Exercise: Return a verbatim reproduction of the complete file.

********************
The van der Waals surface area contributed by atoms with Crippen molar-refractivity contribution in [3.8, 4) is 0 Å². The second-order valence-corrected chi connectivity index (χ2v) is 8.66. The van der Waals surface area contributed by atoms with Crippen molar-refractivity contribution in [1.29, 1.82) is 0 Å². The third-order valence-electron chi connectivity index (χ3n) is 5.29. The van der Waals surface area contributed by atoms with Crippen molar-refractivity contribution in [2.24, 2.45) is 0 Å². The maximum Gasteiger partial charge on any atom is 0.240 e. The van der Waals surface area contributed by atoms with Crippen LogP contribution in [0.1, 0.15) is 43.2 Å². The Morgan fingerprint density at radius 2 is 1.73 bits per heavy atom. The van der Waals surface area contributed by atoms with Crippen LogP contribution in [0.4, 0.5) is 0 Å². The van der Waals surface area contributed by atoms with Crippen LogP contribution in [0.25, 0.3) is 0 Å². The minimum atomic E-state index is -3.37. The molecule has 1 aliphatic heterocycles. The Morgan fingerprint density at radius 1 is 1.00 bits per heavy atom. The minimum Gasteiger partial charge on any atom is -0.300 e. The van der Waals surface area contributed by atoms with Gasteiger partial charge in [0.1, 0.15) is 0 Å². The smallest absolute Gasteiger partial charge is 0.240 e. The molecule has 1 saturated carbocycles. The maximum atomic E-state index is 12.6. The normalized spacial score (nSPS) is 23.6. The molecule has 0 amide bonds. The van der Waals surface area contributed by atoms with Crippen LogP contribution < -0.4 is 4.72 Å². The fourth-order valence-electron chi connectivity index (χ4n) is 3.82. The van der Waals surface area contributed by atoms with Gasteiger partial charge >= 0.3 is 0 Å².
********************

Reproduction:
The van der Waals surface area contributed by atoms with Crippen molar-refractivity contribution in [3.8, 4) is 0 Å². The second-order valence-corrected chi connectivity index (χ2v) is 8.66. The van der Waals surface area contributed by atoms with Crippen molar-refractivity contribution in [1.29, 1.82) is 0 Å². The third-order valence-electron chi connectivity index (χ3n) is 5.29. The van der Waals surface area contributed by atoms with Crippen molar-refractivity contribution in [2.24, 2.45) is 0 Å². The maximum Gasteiger partial charge on any atom is 0.240 e. The van der Waals surface area contributed by atoms with Crippen LogP contribution in [0.1, 0.15) is 43.2 Å². The Morgan fingerprint density at radius 2 is 1.73 bits per heavy atom. The van der Waals surface area contributed by atoms with Crippen LogP contribution in [0.4, 0.5) is 0 Å². The van der Waals surface area contributed by atoms with Crippen LogP contribution in [0.25, 0.3) is 0 Å². The minimum atomic E-state index is -3.37. The molecule has 1 aliphatic heterocycles. The Morgan fingerprint density at radius 1 is 1.00 bits per heavy atom. The minimum Gasteiger partial charge on any atom is -0.300 e. The van der Waals surface area contributed by atoms with Gasteiger partial charge in [0.1, 0.15) is 0 Å². The smallest absolute Gasteiger partial charge is 0.240 e. The molecule has 1 saturated carbocycles. The maximum atomic E-state index is 12.6. The normalized spacial score (nSPS) is 23.6. The molecule has 0 amide bonds. The van der Waals surface area contributed by atoms with Crippen LogP contribution < -0.4 is 4.72 Å². The fourth-order valence-electron chi connectivity index (χ4n) is 3.82. The van der Waals surface area contributed by atoms with Gasteiger partial charge >= 0.3 is 0 Å².